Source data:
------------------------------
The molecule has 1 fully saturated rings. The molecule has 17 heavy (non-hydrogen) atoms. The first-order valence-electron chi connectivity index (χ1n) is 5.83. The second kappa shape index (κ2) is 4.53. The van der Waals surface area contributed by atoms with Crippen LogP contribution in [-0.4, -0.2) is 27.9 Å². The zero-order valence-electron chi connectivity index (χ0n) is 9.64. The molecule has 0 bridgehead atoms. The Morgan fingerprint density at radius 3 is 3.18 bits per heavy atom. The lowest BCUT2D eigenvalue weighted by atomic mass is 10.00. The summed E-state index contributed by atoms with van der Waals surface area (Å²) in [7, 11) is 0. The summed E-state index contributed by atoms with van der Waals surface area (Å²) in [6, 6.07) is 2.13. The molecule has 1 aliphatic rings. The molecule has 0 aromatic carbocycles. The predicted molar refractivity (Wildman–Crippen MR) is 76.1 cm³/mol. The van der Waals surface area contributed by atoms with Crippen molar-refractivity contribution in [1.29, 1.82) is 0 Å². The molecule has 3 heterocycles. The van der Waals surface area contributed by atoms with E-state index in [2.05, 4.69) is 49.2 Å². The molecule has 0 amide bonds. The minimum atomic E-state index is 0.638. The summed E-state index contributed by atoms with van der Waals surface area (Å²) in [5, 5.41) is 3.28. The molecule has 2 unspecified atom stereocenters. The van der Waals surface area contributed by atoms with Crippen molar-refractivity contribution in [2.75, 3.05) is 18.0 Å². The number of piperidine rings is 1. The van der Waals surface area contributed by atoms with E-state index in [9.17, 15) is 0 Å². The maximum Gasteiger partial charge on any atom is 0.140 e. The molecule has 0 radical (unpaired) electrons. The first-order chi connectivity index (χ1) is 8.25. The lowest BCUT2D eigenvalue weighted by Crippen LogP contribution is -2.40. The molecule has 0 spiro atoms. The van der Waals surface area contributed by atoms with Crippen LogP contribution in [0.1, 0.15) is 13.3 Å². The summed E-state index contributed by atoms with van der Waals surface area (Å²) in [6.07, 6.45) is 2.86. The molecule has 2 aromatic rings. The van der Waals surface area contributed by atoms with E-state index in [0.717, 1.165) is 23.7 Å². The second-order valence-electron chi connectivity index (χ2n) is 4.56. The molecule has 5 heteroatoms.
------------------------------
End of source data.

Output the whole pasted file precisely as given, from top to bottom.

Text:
The molecule has 1 fully saturated rings. The molecule has 17 heavy (non-hydrogen) atoms. The first-order valence-electron chi connectivity index (χ1n) is 5.83. The second kappa shape index (κ2) is 4.53. The van der Waals surface area contributed by atoms with Crippen LogP contribution in [-0.4, -0.2) is 27.9 Å². The zero-order valence-electron chi connectivity index (χ0n) is 9.64. The molecule has 0 bridgehead atoms. The Morgan fingerprint density at radius 3 is 3.18 bits per heavy atom. The lowest BCUT2D eigenvalue weighted by atomic mass is 10.00. The summed E-state index contributed by atoms with van der Waals surface area (Å²) in [7, 11) is 0. The summed E-state index contributed by atoms with van der Waals surface area (Å²) in [6, 6.07) is 2.13. The molecule has 1 aliphatic rings. The molecule has 0 aromatic carbocycles. The predicted molar refractivity (Wildman–Crippen MR) is 76.1 cm³/mol. The van der Waals surface area contributed by atoms with Crippen molar-refractivity contribution in [1.29, 1.82) is 0 Å². The molecule has 3 heterocycles. The van der Waals surface area contributed by atoms with E-state index in [2.05, 4.69) is 49.2 Å². The molecule has 0 amide bonds. The minimum atomic E-state index is 0.638. The summed E-state index contributed by atoms with van der Waals surface area (Å²) in [5, 5.41) is 3.28. The molecule has 2 unspecified atom stereocenters. The van der Waals surface area contributed by atoms with Crippen molar-refractivity contribution in [2.75, 3.05) is 18.0 Å². The number of piperidine rings is 1. The van der Waals surface area contributed by atoms with E-state index in [9.17, 15) is 0 Å². The maximum Gasteiger partial charge on any atom is 0.140 e. The molecule has 0 radical (unpaired) electrons. The first-order chi connectivity index (χ1) is 8.25. The lowest BCUT2D eigenvalue weighted by Crippen LogP contribution is -2.40. The molecule has 0 spiro atoms. The van der Waals surface area contributed by atoms with Crippen LogP contribution in [0.1, 0.15) is 13.3 Å². The summed E-state index contributed by atoms with van der Waals surface area (Å²) in [6.07, 6.45) is 2.86. The molecule has 2 aromatic rings. The van der Waals surface area contributed by atoms with E-state index in [0.717, 1.165) is 23.7 Å². The second-order valence-electron chi connectivity index (χ2n) is 4.56. The molecule has 5 heteroatoms.